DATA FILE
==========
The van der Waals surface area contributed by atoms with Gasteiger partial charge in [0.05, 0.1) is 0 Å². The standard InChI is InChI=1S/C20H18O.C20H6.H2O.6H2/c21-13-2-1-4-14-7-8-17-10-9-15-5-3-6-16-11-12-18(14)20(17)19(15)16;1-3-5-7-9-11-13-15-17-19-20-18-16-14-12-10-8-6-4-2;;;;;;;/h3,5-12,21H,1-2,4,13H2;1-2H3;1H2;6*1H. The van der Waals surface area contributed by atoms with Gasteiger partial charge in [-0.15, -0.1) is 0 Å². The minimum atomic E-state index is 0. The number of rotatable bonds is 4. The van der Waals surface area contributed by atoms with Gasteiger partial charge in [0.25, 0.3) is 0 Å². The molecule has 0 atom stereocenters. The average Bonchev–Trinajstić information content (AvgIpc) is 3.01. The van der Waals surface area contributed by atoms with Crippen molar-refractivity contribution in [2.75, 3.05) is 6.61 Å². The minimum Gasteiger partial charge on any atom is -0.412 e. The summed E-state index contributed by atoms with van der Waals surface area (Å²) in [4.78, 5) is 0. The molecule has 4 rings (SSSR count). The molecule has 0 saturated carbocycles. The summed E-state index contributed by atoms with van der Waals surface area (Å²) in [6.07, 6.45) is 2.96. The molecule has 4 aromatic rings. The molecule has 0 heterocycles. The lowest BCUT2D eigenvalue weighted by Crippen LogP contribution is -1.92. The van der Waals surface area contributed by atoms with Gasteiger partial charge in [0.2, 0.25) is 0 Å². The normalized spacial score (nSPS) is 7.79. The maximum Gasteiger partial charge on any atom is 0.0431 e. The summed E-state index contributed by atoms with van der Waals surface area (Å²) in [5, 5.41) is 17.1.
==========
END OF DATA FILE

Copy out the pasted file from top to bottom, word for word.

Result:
The van der Waals surface area contributed by atoms with Gasteiger partial charge in [0.05, 0.1) is 0 Å². The standard InChI is InChI=1S/C20H18O.C20H6.H2O.6H2/c21-13-2-1-4-14-7-8-17-10-9-15-5-3-6-16-11-12-18(14)20(17)19(15)16;1-3-5-7-9-11-13-15-17-19-20-18-16-14-12-10-8-6-4-2;;;;;;;/h3,5-12,21H,1-2,4,13H2;1-2H3;1H2;6*1H. The van der Waals surface area contributed by atoms with Gasteiger partial charge in [-0.15, -0.1) is 0 Å². The minimum atomic E-state index is 0. The number of rotatable bonds is 4. The van der Waals surface area contributed by atoms with Gasteiger partial charge in [0.25, 0.3) is 0 Å². The molecule has 0 atom stereocenters. The average Bonchev–Trinajstić information content (AvgIpc) is 3.01. The van der Waals surface area contributed by atoms with Crippen molar-refractivity contribution in [2.75, 3.05) is 6.61 Å². The minimum Gasteiger partial charge on any atom is -0.412 e. The summed E-state index contributed by atoms with van der Waals surface area (Å²) in [4.78, 5) is 0. The molecule has 4 rings (SSSR count). The molecule has 0 saturated carbocycles. The summed E-state index contributed by atoms with van der Waals surface area (Å²) in [6.07, 6.45) is 2.96. The molecule has 4 aromatic rings. The molecule has 0 heterocycles. The lowest BCUT2D eigenvalue weighted by Crippen LogP contribution is -1.92. The van der Waals surface area contributed by atoms with Gasteiger partial charge in [0.2, 0.25) is 0 Å². The normalized spacial score (nSPS) is 7.79. The maximum Gasteiger partial charge on any atom is 0.0431 e. The summed E-state index contributed by atoms with van der Waals surface area (Å²) in [5, 5.41) is 17.1.